How to Make Fish Paste

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Q: What do Fish Balls, Fish Cake slices, Thai Fish Cakes, Otak-Otak and Yong Tau Foo (stuffed tofu & vegetables) have in common? A: They’re all made with fish paste.

This recipe was taught to me by my brother CS Tang (minister of Concord Presbyterian Community Church) back when I had my restaurant. The reason he was my go-to guy was that he had mastered the art of making Yong Tau Foo, a Tang-family favourite, and a dish I wanted to add to my menu. As with all recipes Malaysian-derived, all the quantities are “agak-agak” ie. guesstimates, so keep this in mind when experimenting.

Yong Tau Foo from my restaurant days

Yong Tau Foo from my restaurant days. Photo by Andrew Rose.

Here in Sydney our go-to fish used to be redfish fillets but they seem to be harder and harder to come by, and they’re quite expensive nowadays as well. In this video, I used a mackerel cutlet which required me to de-skin and debone before use, but it’s pretty easy to achieve with a spoon, by scraping the meat on the grain.

Quick note – I would usually use a food processor for making fish paste with but in this video, I’m using an attachment for my blender (I don’t have a food processor in my home kitchen). This attachment comes with flat blades as opposed to the vertical ones you would find in a regular blender, to (hopefully) simulate a food processor in functionality.

Click here to watch on YouTube –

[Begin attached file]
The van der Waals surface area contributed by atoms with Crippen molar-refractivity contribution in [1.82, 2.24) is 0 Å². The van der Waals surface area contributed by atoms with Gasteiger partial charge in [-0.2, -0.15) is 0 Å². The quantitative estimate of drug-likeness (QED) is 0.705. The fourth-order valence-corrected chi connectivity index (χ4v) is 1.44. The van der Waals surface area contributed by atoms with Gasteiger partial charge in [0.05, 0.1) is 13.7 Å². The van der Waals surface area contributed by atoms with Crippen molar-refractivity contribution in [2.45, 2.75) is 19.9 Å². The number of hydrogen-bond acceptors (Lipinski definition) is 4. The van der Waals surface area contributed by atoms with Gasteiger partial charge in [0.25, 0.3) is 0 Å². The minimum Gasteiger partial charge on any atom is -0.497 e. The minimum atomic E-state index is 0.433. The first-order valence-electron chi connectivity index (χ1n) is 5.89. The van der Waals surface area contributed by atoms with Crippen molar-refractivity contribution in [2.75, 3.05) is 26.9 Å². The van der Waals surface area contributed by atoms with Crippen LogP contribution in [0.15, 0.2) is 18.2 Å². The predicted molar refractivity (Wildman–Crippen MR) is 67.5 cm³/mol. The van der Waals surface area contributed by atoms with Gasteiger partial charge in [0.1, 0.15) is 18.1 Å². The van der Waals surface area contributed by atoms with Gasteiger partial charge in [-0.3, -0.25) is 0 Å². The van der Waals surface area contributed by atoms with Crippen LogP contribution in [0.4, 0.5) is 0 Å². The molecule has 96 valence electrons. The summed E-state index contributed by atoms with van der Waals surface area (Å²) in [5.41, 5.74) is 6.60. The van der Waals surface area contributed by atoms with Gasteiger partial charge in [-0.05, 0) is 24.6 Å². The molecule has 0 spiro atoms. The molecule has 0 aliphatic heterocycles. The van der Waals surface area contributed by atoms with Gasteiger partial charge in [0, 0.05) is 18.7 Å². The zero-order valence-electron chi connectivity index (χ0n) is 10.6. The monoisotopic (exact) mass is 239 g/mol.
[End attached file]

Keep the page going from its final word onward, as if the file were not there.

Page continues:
Fish Paste Recipe –

1 kg fish fillets – redfish, mackerel, herring or featherback

cold water

pepper

salt

msg

tapioca flour or cornflour

 Method –

  1. Transfer about 2 cups of fish fillets into food processor bowl.
  2. Add 1 Tbsp salt, 1 tsp pepper, 3 Tbsp tapioca flour, 1 tsp msg & ½ cup water.
  3. Pulse, adding another ½ cup water in stages until a bouncy paste is achieved.
  4. Remove and repeat until all the fish fillets are used up. Adjust water amount as appropriate to make sure product isn’t too dense or too watery.

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Hints and Tips with Fish Paste –

  • Not all fish is suitable for making fish paste with – mackerel, featherback and redfish are popular because of their “starchiness”.
  • Uses for fish paste – steamed fish balls, fried fish balls, yong tau foo (stuffed vegetables), fish cakes, otak-otak, etc.
  • Do not process the fish too long in a food processor; the heat from the blades could start to “cook” the fish making the batch unworkable.
  • Under hot and humid conditions you could use a combination of ice cubes and water to process the fish, to prevent it from “cooking”.
  • To give the fish paste some “bounce” you scoop it up and throw it back in the mixing bowl about 20 times. I find some types of fish require less “throwing” than others to achieve this bounciness.

Other points –  

  • You can find frozen fish paste in Asian fish shops or grocery stores – these are sometimes flavoured with salt and sugar, and other times unflavoured. You can adjust the flavours to taste.
  • Commercial, prepared fish paste almost invariably has a lower ratio of fish in it than the homemade variety. Likewise with commercial fish balls and fish cakes, which at worst can be pretty tasteless, hence why this is one recipe and skill worth adding to your repertoire.
  • FYI fish paste can be mixed with minced meat or minced dried shrimp in some recipes or variations of same (eg. in Hakka-style Yong Tau Foo).

I’ll be making more videos showing how to use fish paste, so to make sure you don’t miss them, subscribe to my YouTube channel by clicking HERE.

Otak-Otak made with fish paste

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